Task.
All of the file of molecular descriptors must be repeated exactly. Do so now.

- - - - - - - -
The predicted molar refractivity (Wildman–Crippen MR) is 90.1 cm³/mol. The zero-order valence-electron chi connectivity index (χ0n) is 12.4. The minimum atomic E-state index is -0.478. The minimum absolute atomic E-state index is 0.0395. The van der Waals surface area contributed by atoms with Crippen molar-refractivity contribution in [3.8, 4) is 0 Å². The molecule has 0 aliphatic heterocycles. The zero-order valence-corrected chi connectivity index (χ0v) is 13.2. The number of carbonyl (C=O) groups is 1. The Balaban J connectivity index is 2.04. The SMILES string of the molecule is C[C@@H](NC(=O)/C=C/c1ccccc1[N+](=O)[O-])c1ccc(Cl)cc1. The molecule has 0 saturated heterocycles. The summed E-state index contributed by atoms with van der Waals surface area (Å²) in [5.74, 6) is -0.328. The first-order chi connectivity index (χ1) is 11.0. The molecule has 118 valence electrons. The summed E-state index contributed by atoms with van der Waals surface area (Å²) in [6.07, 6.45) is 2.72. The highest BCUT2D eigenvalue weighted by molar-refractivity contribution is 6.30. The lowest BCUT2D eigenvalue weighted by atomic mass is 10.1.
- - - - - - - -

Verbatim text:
The predicted molar refractivity (Wildman–Crippen MR) is 90.1 cm³/mol. The zero-order valence-electron chi connectivity index (χ0n) is 12.4. The minimum atomic E-state index is -0.478. The minimum absolute atomic E-state index is 0.0395. The van der Waals surface area contributed by atoms with Crippen molar-refractivity contribution in [3.8, 4) is 0 Å². The molecule has 0 aliphatic heterocycles. The zero-order valence-corrected chi connectivity index (χ0v) is 13.2. The number of carbonyl (C=O) groups is 1. The Balaban J connectivity index is 2.04. The SMILES string of the molecule is C[C@@H](NC(=O)/C=C/c1ccccc1[N+](=O)[O-])c1ccc(Cl)cc1. The molecule has 0 saturated heterocycles. The summed E-state index contributed by atoms with van der Waals surface area (Å²) in [5.74, 6) is -0.328. The first-order chi connectivity index (χ1) is 11.0. The molecule has 118 valence electrons. The summed E-state index contributed by atoms with van der Waals surface area (Å²) in [6.07, 6.45) is 2.72. The highest BCUT2D eigenvalue weighted by molar-refractivity contribution is 6.30. The lowest BCUT2D eigenvalue weighted by atomic mass is 10.1.